World's First Car-Powered 'Clean' Graffiti hits London

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Nissan has teamed up with long-standing Brit street artist Moose to create the world's first ever car-powered "clean" graffiti, in London's Waterloo no less, using the Japanese motor firm's 100 per cent electric LEAF runaround.

Moose, or Paul Curtis when he's not getting overly creative on walls, is perhaps unsurprisingly the founder of this "reverse graffiti" approach, in which artists remove urban grime and slime to create patterns and images, rather than adding any materials.

Curtis was enlisted to create a mural just moments from the Southbank that covers a host of the capital's more notable landmarks including Buckingham Palace, The Shard, Battersea Power Station and the London Eye (Giz Towers, unfortunately, is absent). He sketched the skyline by hand before getting out the jet washer, creating stencils to piece together the artwork, which is 2.5 metres tall and 10 metres wide.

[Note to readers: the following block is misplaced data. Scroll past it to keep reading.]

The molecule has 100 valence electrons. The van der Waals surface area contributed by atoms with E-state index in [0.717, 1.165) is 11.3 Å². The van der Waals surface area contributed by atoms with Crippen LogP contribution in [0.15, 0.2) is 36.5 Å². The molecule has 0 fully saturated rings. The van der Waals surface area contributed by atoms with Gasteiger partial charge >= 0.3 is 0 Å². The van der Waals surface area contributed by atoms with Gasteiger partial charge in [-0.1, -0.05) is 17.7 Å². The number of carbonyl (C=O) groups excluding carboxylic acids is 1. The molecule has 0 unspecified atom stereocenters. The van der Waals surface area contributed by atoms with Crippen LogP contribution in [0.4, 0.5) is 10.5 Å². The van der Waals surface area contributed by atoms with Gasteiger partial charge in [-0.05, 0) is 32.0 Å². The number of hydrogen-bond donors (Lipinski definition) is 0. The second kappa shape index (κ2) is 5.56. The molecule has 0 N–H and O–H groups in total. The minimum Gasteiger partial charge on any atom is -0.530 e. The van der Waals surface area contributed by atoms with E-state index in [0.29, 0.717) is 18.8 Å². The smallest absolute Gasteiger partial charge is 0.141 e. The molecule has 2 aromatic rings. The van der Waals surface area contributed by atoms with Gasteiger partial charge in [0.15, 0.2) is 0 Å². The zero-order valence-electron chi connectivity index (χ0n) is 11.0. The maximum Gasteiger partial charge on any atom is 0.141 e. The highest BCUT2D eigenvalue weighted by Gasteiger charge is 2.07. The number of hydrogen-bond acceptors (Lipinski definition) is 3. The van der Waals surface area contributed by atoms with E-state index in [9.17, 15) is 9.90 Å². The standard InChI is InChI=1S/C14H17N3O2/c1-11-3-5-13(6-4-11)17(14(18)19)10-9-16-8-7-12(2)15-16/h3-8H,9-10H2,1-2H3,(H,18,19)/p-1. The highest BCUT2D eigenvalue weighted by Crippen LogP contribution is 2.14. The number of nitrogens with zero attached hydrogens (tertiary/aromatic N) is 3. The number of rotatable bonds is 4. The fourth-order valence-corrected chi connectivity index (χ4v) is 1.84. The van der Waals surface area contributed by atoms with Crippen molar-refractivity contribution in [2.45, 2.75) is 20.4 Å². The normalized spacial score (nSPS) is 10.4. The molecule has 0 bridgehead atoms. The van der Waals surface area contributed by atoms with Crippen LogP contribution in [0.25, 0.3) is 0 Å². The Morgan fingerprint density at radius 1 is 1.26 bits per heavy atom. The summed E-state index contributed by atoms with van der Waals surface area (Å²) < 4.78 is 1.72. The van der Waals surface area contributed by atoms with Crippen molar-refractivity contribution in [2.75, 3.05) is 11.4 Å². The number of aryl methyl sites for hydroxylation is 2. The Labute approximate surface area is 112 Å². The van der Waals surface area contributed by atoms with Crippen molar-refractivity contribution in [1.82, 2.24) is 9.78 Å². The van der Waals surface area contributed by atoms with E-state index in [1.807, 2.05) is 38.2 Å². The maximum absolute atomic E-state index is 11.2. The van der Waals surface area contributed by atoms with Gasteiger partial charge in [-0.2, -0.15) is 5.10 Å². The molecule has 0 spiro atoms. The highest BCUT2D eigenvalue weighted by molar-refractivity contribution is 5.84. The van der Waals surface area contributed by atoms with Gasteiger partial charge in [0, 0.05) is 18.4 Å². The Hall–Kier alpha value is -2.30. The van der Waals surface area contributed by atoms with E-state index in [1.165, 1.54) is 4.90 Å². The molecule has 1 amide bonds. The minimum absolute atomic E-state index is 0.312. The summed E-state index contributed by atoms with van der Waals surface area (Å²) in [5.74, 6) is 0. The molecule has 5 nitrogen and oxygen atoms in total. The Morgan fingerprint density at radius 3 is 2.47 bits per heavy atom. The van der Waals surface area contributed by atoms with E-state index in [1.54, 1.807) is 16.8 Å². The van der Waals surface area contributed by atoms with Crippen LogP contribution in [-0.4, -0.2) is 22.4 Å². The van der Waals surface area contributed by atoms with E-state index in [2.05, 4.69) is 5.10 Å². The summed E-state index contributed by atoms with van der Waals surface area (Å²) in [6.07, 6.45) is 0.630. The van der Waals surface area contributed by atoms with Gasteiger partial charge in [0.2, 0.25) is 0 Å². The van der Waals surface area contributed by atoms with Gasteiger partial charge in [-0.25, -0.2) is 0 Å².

Here, have a look at the man in action…

"I've been using reverse graffiti for 15 years now – in fact, I named it," Moose tells us. "My whole ethos is about highlighting the amount of pollution we endure daily using a very positive, harmless method that never fails to ask questions about what we accept and what we shouldn't accept in our environment. For these reasons I was keen to be involved in this project.”

Completing the world first, the jet washer Curtis used to clean the wall so artistically was powered by the Nissan LEAF via its LEAF to Home equipment, a portable device that converts electricity from the car’s battery to provide as much as two days' worth of power to a household on a single charge. Which is rather handy indeed.

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